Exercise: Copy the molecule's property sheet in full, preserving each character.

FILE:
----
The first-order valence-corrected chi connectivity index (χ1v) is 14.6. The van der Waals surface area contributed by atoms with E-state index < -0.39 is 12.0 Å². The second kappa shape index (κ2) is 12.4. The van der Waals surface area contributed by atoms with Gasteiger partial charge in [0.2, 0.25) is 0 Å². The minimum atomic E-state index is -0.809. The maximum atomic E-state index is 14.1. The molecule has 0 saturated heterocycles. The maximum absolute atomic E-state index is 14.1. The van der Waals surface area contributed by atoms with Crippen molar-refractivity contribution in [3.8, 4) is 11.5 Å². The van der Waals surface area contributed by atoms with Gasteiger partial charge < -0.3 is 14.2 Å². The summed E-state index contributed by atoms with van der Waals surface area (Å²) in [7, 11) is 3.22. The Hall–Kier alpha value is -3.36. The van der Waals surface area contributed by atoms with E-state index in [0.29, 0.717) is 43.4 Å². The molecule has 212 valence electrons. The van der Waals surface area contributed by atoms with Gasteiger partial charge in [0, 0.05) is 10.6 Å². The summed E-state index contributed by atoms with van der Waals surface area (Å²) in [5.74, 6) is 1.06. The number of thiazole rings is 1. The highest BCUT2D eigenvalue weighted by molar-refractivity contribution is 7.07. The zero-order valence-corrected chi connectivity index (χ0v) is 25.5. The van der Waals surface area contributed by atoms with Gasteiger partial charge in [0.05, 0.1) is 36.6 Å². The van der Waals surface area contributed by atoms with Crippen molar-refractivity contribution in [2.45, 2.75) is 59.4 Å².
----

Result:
The first-order valence-corrected chi connectivity index (χ1v) is 14.6. The van der Waals surface area contributed by atoms with E-state index < -0.39 is 12.0 Å². The second kappa shape index (κ2) is 12.4. The van der Waals surface area contributed by atoms with Gasteiger partial charge in [0.2, 0.25) is 0 Å². The minimum atomic E-state index is -0.809. The maximum atomic E-state index is 14.1. The molecule has 0 saturated heterocycles. The maximum absolute atomic E-state index is 14.1. The van der Waals surface area contributed by atoms with Crippen molar-refractivity contribution in [3.8, 4) is 11.5 Å². The van der Waals surface area contributed by atoms with Gasteiger partial charge < -0.3 is 14.2 Å². The summed E-state index contributed by atoms with van der Waals surface area (Å²) in [7, 11) is 3.22. The Hall–Kier alpha value is -3.36. The van der Waals surface area contributed by atoms with E-state index in [0.29, 0.717) is 43.4 Å². The molecule has 212 valence electrons. The van der Waals surface area contributed by atoms with Gasteiger partial charge in [0, 0.05) is 10.6 Å². The summed E-state index contributed by atoms with van der Waals surface area (Å²) in [5.74, 6) is 1.06. The number of thiazole rings is 1. The highest BCUT2D eigenvalue weighted by molar-refractivity contribution is 7.07. The zero-order valence-corrected chi connectivity index (χ0v) is 25.5. The van der Waals surface area contributed by atoms with Gasteiger partial charge in [0.05, 0.1) is 36.6 Å². The van der Waals surface area contributed by atoms with Crippen molar-refractivity contribution in [2.45, 2.75) is 59.4 Å².